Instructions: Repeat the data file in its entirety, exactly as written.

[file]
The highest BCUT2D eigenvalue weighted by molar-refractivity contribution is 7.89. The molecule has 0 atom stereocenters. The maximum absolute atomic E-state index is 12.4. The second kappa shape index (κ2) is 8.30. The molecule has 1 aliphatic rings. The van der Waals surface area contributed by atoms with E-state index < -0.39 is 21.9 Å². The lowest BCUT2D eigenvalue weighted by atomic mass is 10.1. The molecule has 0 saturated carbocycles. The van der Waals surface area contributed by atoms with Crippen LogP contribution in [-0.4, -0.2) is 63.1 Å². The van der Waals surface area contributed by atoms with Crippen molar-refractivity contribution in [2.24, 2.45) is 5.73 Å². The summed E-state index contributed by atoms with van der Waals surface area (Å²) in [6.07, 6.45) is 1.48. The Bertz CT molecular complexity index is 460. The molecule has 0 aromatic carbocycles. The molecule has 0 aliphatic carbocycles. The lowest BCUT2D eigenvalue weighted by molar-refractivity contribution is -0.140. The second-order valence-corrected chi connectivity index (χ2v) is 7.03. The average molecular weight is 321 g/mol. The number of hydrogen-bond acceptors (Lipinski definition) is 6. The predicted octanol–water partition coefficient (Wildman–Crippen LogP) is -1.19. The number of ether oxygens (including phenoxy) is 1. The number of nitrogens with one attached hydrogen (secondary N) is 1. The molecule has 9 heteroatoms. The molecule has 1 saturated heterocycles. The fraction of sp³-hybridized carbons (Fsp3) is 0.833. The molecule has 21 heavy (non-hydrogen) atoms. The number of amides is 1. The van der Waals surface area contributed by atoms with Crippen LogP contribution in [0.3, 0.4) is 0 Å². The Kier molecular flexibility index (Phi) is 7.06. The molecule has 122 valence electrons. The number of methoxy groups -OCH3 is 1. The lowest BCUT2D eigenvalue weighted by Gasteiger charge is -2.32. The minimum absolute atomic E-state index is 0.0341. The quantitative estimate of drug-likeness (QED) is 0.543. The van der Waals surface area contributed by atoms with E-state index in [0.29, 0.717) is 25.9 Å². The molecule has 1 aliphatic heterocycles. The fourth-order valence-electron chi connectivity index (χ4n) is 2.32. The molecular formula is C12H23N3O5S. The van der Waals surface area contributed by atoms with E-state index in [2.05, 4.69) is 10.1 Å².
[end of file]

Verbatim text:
The highest BCUT2D eigenvalue weighted by molar-refractivity contribution is 7.89. The molecule has 0 atom stereocenters. The maximum absolute atomic E-state index is 12.4. The second kappa shape index (κ2) is 8.30. The molecule has 1 aliphatic rings. The van der Waals surface area contributed by atoms with E-state index < -0.39 is 21.9 Å². The lowest BCUT2D eigenvalue weighted by atomic mass is 10.1. The molecule has 0 saturated carbocycles. The van der Waals surface area contributed by atoms with Crippen LogP contribution in [-0.4, -0.2) is 63.1 Å². The van der Waals surface area contributed by atoms with Crippen molar-refractivity contribution in [2.24, 2.45) is 5.73 Å². The summed E-state index contributed by atoms with van der Waals surface area (Å²) in [6.07, 6.45) is 1.48. The Bertz CT molecular complexity index is 460. The molecule has 0 aromatic carbocycles. The molecule has 0 aliphatic carbocycles. The lowest BCUT2D eigenvalue weighted by molar-refractivity contribution is -0.140. The second-order valence-corrected chi connectivity index (χ2v) is 7.03. The average molecular weight is 321 g/mol. The number of hydrogen-bond acceptors (Lipinski definition) is 6. The predicted octanol–water partition coefficient (Wildman–Crippen LogP) is -1.19. The number of ether oxygens (including phenoxy) is 1. The number of nitrogens with one attached hydrogen (secondary N) is 1. The molecule has 9 heteroatoms. The molecule has 1 saturated heterocycles. The fraction of sp³-hybridized carbons (Fsp3) is 0.833. The molecule has 21 heavy (non-hydrogen) atoms. The number of amides is 1. The van der Waals surface area contributed by atoms with Crippen LogP contribution in [0.3, 0.4) is 0 Å². The Kier molecular flexibility index (Phi) is 7.06. The molecule has 122 valence electrons. The number of methoxy groups -OCH3 is 1. The lowest BCUT2D eigenvalue weighted by Gasteiger charge is -2.32. The minimum absolute atomic E-state index is 0.0341. The quantitative estimate of drug-likeness (QED) is 0.543. The van der Waals surface area contributed by atoms with E-state index in [0.29, 0.717) is 25.9 Å². The molecule has 1 aliphatic heterocycles. The fourth-order valence-electron chi connectivity index (χ4n) is 2.32. The molecular formula is C12H23N3O5S. The van der Waals surface area contributed by atoms with E-state index in [2.05, 4.69) is 10.1 Å².